Western art thinking has been built on the duality of Augustinian /Christian thought, structured and further compartmentalized by Thomastic logic, rationalized by the enlightenment and denied by positivists, buffeted by the social and economic values and wars of the last century. It has been made to march and evolve by the systems of Panofsky, Burckhardt and Gombrich to finally be deconstructed into prolitarian examples of mundane experience. Gone are the glories, the suffering, the pain and the common humanities into the maw of political/ psychological agnst.
African Art whose interpretations have certainly been affected by these critical and cultural fashions has maintained its structural integrity; its many-faceted unity. One cannot look at a demanding African work and stay isolated in its “cubist form” or “ethnic characteristics”. The material culture of these objects turns very quickly into a spiritual culture, a social culture and all the time ruled by an aesthetic genius.
Partially because of the nature of this art and the sources from which it has sprung, interpretation of African art depends strongly on the tribal relation and connections of the transmitter, their experience with the field, and their spiritual sympathy for the ontological commitment.
We are indeed fortunate here at Plattsburgh State Art Museum to have not only this splendid collection on loan for the exhibition but to also have the knowledge and experience of a group of collectors and dealers long associated with the field. The anotations of each piece and the cultural overview of Mr. Rossi prepare us and heighten our sensitivity to bond with this unique part of the human phenomenon on the earth.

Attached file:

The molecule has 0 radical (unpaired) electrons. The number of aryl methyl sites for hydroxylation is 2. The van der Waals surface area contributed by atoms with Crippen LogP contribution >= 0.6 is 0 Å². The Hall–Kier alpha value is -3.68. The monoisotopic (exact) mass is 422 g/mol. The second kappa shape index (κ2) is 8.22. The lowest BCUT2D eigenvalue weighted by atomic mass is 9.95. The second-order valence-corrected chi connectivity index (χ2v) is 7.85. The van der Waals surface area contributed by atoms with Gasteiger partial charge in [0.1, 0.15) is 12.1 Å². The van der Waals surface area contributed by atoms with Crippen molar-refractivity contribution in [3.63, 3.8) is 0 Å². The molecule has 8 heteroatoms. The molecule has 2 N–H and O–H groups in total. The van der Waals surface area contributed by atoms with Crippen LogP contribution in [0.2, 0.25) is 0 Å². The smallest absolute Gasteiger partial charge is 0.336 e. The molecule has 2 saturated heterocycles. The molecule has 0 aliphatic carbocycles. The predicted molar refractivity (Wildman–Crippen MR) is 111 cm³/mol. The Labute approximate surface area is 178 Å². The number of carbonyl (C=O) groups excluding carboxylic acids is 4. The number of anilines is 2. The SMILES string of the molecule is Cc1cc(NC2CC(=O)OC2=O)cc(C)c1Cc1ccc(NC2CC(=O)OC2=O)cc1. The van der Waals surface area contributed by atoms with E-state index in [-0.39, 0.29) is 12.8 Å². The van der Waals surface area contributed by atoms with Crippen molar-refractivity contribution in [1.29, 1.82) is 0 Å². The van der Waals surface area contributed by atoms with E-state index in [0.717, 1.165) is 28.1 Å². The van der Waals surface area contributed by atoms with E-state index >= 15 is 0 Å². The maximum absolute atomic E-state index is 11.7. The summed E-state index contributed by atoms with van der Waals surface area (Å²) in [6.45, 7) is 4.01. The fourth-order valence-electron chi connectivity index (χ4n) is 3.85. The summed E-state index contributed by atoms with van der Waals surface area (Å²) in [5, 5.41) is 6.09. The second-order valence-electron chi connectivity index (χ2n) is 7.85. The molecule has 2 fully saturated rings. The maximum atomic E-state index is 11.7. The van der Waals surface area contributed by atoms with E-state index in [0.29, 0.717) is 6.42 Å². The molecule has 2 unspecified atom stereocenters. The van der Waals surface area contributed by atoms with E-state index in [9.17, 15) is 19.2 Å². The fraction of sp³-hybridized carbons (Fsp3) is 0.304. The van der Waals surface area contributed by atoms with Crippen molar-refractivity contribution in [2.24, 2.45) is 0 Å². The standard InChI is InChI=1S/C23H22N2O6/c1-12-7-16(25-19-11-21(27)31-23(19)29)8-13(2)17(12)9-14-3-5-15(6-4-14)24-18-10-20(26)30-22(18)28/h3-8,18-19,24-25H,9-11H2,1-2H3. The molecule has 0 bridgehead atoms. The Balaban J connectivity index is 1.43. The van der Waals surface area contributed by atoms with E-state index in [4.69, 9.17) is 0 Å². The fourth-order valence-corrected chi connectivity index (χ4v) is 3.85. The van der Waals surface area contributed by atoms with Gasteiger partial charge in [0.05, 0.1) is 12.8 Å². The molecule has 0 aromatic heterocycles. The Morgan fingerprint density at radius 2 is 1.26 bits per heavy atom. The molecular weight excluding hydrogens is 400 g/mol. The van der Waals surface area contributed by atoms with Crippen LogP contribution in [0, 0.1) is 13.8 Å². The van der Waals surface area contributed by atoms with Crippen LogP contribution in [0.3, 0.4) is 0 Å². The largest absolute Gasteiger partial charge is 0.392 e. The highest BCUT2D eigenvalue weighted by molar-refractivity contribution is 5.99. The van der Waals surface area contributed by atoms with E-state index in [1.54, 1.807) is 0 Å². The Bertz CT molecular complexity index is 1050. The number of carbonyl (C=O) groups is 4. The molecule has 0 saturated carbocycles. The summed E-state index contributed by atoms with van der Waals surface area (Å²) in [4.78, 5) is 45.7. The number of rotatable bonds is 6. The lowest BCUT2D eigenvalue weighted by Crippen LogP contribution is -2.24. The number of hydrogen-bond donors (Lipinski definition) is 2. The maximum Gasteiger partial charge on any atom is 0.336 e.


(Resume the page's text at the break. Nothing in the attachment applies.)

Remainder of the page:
...those of us who participate in this reality will be different people for it.Our thanks to Mr. Paul Rossi for his curatorial skills in making the information and material available for the exhibition and to Nancy and Dave DeRoche (Gallery DeRoche), Joshua Dimondstein (Dimondstein Tribal Arts), Marc Assayag (Tookalook Tribal Arts), Charlie and Blanche Derby, and our anonymous donors for their generous loan of artwork for this event at Plattsburgh. Those of us who participate in this reality will be different people for it.
-Edward Brohel, Director Plattsburgh State Art Museum
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